CU Belay Glasses

Belay glasses are fast becoming a necessity for me at the crag–I’m starting to wonder how we all lived without them 🙂 It’s not just the relief of neck pain from bending back and looking up: the reality is that you can’t stare straight up at your climber the whole time, so you need to take breaks and put your head down. With belay glasses, you can watch your climber like a hawk every second of the entire climb, and that matters to me because I take my belaying very seriously!

At this point I have 3 different pairs of belay glasses, and I love them all. The CU belay glasses were one of the first ones to appear on the market, and they definitely nailed it with the design. The CUs are still the lightest and lowest profile belay glasses I have, which is really important to me, though they do seem the most delicate. That being said, I’ve been using mine for almost 2 years now, and they have held up quite well. I am careful to stow them away in the foam-lined hard-shell plastic case between every use, or keep them hanging around my neck or my belayer’s neck.

Above all, these glasses have excellent optics. Now that I’m becoming a connoisseur of belay glasses (!) I’ve started to notice the slight difference in optics: the CUs have no blur or division line in the sight line across the front view, and they also are very clear and free of blurring or peripheral metal outside of the view. This makes it very easy to look around them while wearing them, and also makes the sight picture non-distorted and easy on the eyes.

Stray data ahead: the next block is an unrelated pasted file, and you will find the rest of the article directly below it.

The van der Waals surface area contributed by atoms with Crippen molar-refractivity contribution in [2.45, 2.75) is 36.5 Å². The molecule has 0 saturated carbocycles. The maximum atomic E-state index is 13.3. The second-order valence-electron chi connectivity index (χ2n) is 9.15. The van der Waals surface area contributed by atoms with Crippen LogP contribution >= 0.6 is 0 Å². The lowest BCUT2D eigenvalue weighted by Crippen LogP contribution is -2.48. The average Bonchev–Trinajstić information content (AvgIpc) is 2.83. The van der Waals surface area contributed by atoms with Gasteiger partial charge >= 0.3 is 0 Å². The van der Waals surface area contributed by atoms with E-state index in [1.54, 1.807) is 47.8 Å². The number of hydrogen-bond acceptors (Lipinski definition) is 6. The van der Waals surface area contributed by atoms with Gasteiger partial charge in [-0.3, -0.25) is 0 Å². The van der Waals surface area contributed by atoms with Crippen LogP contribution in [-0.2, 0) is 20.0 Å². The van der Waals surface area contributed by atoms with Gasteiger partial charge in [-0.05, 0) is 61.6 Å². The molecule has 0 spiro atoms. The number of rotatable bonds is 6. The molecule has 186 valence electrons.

The CUs are slightly spendier than some other options for belay glasses, probably because the protective case is definitely part of the unit and is well made and sturdy. But I would have to say for the amount I use them, I think they’re worth it.


  • Kai

    I’m using the CU glasses as well and I’m very glad about them too. 🙂
    One additional thought about the usage scenario, though:
    Following a hint from a friend, who had her climber falling low in the route and loosing sight of him, I consequently start using the glasses from the third bolt onward (in well bolted routes, the second might do when the route is more spaciously bolted). This way I hope to never loose sight of the climber in case of a fall.

  • I don’t like to wear them either until the climber’s up past the first bolt–it’s visually kind of confusing until they’re up higher.

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